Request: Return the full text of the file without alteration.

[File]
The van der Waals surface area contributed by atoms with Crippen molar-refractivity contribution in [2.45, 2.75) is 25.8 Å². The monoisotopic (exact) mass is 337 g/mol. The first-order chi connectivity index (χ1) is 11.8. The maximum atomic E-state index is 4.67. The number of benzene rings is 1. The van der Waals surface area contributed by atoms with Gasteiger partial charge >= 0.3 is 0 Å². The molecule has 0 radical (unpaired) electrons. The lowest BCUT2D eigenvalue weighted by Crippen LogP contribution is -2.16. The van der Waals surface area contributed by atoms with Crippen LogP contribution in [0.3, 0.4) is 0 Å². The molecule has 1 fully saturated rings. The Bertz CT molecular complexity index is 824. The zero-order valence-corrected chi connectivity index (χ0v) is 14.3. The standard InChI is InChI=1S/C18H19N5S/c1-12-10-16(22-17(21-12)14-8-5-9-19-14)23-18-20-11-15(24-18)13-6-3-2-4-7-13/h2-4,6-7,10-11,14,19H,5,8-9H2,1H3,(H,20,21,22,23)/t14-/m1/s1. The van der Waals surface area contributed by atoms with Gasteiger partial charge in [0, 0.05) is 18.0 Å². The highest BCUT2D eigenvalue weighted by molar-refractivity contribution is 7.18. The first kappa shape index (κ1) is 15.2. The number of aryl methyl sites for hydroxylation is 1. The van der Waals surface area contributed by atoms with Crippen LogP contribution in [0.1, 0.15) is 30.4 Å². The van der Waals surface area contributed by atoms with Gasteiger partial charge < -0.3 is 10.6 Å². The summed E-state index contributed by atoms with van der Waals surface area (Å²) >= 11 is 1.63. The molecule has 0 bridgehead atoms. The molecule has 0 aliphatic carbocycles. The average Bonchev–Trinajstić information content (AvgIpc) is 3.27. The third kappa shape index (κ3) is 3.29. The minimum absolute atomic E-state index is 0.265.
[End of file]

The van der Waals surface area contributed by atoms with Crippen molar-refractivity contribution in [2.45, 2.75) is 25.8 Å². The monoisotopic (exact) mass is 337 g/mol. The first-order chi connectivity index (χ1) is 11.8. The maximum atomic E-state index is 4.67. The number of benzene rings is 1. The van der Waals surface area contributed by atoms with Gasteiger partial charge >= 0.3 is 0 Å². The molecule has 0 radical (unpaired) electrons. The lowest BCUT2D eigenvalue weighted by Crippen LogP contribution is -2.16. The van der Waals surface area contributed by atoms with Crippen LogP contribution in [0.3, 0.4) is 0 Å². The molecule has 1 fully saturated rings. The Bertz CT molecular complexity index is 824. The zero-order valence-corrected chi connectivity index (χ0v) is 14.3. The standard InChI is InChI=1S/C18H19N5S/c1-12-10-16(22-17(21-12)14-8-5-9-19-14)23-18-20-11-15(24-18)13-6-3-2-4-7-13/h2-4,6-7,10-11,14,19H,5,8-9H2,1H3,(H,20,21,22,23)/t14-/m1/s1. The van der Waals surface area contributed by atoms with Gasteiger partial charge in [0, 0.05) is 18.0 Å². The highest BCUT2D eigenvalue weighted by molar-refractivity contribution is 7.18. The first kappa shape index (κ1) is 15.2. The number of aryl methyl sites for hydroxylation is 1. The van der Waals surface area contributed by atoms with Crippen LogP contribution in [0.1, 0.15) is 30.4 Å². The van der Waals surface area contributed by atoms with Gasteiger partial charge < -0.3 is 10.6 Å². The summed E-state index contributed by atoms with van der Waals surface area (Å²) >= 11 is 1.63. The molecule has 0 bridgehead atoms. The molecule has 0 aliphatic carbocycles. The average Bonchev–Trinajstić information content (AvgIpc) is 3.27. The third kappa shape index (κ3) is 3.29. The minimum absolute atomic E-state index is 0.265.